The Westward Shift of U.S. Population

The U.S. population has changed dramatically over the past 200 years. Not only has our total population drastically grown (from 4 million in 1790 when the first census was taken, to 318 million in 2014), but our population center has gradually shifted to the south and west.

To reveal this westward population shift, one needs only to examine the changes in the mean center of population over time. Mean center of population is defined by the U.S. Census Bureau as, “the point at which an imaginary, flat, weightless, and rigid map of the United States would balance if weights of identical value were placed on it so that each weight represented the location of one person.”

In this animated map just released by the Census Bureau, the shift in population is clear. In 1790, the population center was in Kent County, MD. By 1820, the center had shifted to Hardy County, WV, and by 1880, the center was located in Boone County, KY. Letting the simulation play until 2010, we see that the population center has moved all the way to Texas County, MO. A number of historical factors have played into this shift over the years including the expansion and development of western railroads, increased mining and ranching in the west, and in more recent years, migration to the nation’s sunbelt (the south and western states). This trend is expected to continue in the coming decades.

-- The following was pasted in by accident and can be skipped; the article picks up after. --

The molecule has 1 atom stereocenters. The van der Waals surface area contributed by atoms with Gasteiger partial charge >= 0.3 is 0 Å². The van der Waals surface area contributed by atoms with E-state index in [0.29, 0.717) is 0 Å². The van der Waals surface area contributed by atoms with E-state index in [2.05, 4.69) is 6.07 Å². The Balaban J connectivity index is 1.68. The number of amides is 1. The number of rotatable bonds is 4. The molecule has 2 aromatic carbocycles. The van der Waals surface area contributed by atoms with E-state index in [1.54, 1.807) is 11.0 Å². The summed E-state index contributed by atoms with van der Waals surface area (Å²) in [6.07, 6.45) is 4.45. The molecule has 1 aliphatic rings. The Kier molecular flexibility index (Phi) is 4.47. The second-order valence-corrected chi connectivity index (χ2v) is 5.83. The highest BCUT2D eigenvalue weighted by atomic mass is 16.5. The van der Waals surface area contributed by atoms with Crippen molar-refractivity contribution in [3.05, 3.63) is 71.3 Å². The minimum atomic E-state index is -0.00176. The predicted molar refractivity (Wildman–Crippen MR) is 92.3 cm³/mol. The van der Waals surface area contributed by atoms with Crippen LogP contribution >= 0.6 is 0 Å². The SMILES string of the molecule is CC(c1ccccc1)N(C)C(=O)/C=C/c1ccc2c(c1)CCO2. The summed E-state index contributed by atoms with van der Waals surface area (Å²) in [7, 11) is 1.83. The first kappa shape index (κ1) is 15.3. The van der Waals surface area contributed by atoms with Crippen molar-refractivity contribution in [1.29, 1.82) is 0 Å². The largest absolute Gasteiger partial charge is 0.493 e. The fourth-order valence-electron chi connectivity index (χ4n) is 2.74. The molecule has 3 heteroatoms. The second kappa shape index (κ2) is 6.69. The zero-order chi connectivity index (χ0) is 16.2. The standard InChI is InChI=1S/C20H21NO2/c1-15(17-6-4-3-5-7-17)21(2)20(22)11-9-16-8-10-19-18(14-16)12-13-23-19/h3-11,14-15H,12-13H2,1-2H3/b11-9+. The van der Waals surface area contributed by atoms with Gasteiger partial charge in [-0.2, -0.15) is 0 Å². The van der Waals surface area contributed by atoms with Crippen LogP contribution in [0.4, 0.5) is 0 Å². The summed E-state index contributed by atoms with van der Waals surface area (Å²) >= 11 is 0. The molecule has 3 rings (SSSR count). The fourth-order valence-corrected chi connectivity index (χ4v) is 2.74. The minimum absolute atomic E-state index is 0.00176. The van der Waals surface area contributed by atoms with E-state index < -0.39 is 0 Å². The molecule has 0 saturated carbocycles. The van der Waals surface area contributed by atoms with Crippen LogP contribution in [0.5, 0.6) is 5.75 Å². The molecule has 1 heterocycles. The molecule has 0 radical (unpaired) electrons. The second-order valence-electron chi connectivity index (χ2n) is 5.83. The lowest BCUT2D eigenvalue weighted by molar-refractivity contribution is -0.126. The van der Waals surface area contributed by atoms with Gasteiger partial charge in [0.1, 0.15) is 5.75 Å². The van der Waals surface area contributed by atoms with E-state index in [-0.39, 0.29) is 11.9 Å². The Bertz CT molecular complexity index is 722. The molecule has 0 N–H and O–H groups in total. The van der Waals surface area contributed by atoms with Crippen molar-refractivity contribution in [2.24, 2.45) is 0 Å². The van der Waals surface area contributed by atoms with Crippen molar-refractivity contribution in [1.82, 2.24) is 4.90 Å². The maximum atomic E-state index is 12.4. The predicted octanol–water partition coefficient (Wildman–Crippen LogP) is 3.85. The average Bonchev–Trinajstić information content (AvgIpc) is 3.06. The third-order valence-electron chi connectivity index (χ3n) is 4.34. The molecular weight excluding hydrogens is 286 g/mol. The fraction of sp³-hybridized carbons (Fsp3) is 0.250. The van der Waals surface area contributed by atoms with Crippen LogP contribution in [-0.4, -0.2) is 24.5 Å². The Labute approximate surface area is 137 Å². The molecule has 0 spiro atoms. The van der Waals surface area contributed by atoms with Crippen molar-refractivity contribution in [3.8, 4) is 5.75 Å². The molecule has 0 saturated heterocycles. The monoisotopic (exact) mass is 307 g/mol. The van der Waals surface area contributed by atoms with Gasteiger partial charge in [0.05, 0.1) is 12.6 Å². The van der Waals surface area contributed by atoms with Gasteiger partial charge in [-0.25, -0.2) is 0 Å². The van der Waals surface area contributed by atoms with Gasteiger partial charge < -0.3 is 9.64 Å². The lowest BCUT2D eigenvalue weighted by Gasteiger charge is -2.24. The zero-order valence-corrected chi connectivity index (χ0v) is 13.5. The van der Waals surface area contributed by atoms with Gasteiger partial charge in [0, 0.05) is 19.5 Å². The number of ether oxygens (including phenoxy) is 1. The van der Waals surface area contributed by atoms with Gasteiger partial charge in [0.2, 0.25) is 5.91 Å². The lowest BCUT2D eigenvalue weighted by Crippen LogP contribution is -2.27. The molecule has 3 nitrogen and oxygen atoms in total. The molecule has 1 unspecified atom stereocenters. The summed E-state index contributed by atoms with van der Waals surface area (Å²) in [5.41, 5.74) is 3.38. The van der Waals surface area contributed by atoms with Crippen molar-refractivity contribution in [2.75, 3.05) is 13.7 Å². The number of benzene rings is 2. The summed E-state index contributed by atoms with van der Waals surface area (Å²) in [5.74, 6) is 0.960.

The Pop Ed activity, Connecting the Dots, offers a hands-on approach for investigating our nation’s gradual population shift. In the lesson, students create a population density map by looking at data from the year’s 1800-2050, and adding dots to each state for every 1 million people. A series of discussion questions helps students interpret the data and draw conclusions.